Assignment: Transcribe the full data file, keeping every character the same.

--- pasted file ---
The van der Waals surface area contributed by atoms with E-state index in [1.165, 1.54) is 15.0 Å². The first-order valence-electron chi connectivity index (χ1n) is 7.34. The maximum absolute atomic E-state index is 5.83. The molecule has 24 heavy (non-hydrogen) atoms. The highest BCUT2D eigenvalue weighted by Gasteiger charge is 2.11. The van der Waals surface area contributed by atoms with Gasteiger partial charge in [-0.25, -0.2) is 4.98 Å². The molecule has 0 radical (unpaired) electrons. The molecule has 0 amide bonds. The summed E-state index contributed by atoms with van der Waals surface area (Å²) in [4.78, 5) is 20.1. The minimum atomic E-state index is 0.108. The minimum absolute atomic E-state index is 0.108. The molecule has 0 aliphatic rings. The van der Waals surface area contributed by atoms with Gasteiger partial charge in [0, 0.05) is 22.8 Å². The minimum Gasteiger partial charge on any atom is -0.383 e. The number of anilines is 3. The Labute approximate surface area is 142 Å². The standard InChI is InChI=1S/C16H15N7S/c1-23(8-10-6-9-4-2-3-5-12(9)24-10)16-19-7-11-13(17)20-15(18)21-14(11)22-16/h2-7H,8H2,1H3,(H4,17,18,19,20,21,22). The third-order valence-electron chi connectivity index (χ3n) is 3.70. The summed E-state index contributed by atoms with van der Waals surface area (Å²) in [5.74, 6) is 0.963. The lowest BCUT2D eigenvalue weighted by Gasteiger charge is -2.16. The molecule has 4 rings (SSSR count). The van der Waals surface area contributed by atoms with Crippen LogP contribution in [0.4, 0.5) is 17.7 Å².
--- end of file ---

The van der Waals surface area contributed by atoms with E-state index in [1.165, 1.54) is 15.0 Å². The first-order valence-electron chi connectivity index (χ1n) is 7.34. The maximum absolute atomic E-state index is 5.83. The molecule has 24 heavy (non-hydrogen) atoms. The highest BCUT2D eigenvalue weighted by Gasteiger charge is 2.11. The van der Waals surface area contributed by atoms with Gasteiger partial charge in [-0.25, -0.2) is 4.98 Å². The molecule has 0 radical (unpaired) electrons. The molecule has 0 amide bonds. The summed E-state index contributed by atoms with van der Waals surface area (Å²) in [4.78, 5) is 20.1. The minimum atomic E-state index is 0.108. The minimum absolute atomic E-state index is 0.108. The molecule has 0 aliphatic rings. The van der Waals surface area contributed by atoms with Gasteiger partial charge in [0, 0.05) is 22.8 Å². The minimum Gasteiger partial charge on any atom is -0.383 e. The number of anilines is 3. The Labute approximate surface area is 142 Å². The standard InChI is InChI=1S/C16H15N7S/c1-23(8-10-6-9-4-2-3-5-12(9)24-10)16-19-7-11-13(17)20-15(18)21-14(11)22-16/h2-7H,8H2,1H3,(H4,17,18,19,20,21,22). The third-order valence-electron chi connectivity index (χ3n) is 3.70. The summed E-state index contributed by atoms with van der Waals surface area (Å²) in [5.74, 6) is 0.963. The lowest BCUT2D eigenvalue weighted by Gasteiger charge is -2.16. The molecule has 4 rings (SSSR count). The van der Waals surface area contributed by atoms with Crippen LogP contribution in [0.4, 0.5) is 17.7 Å².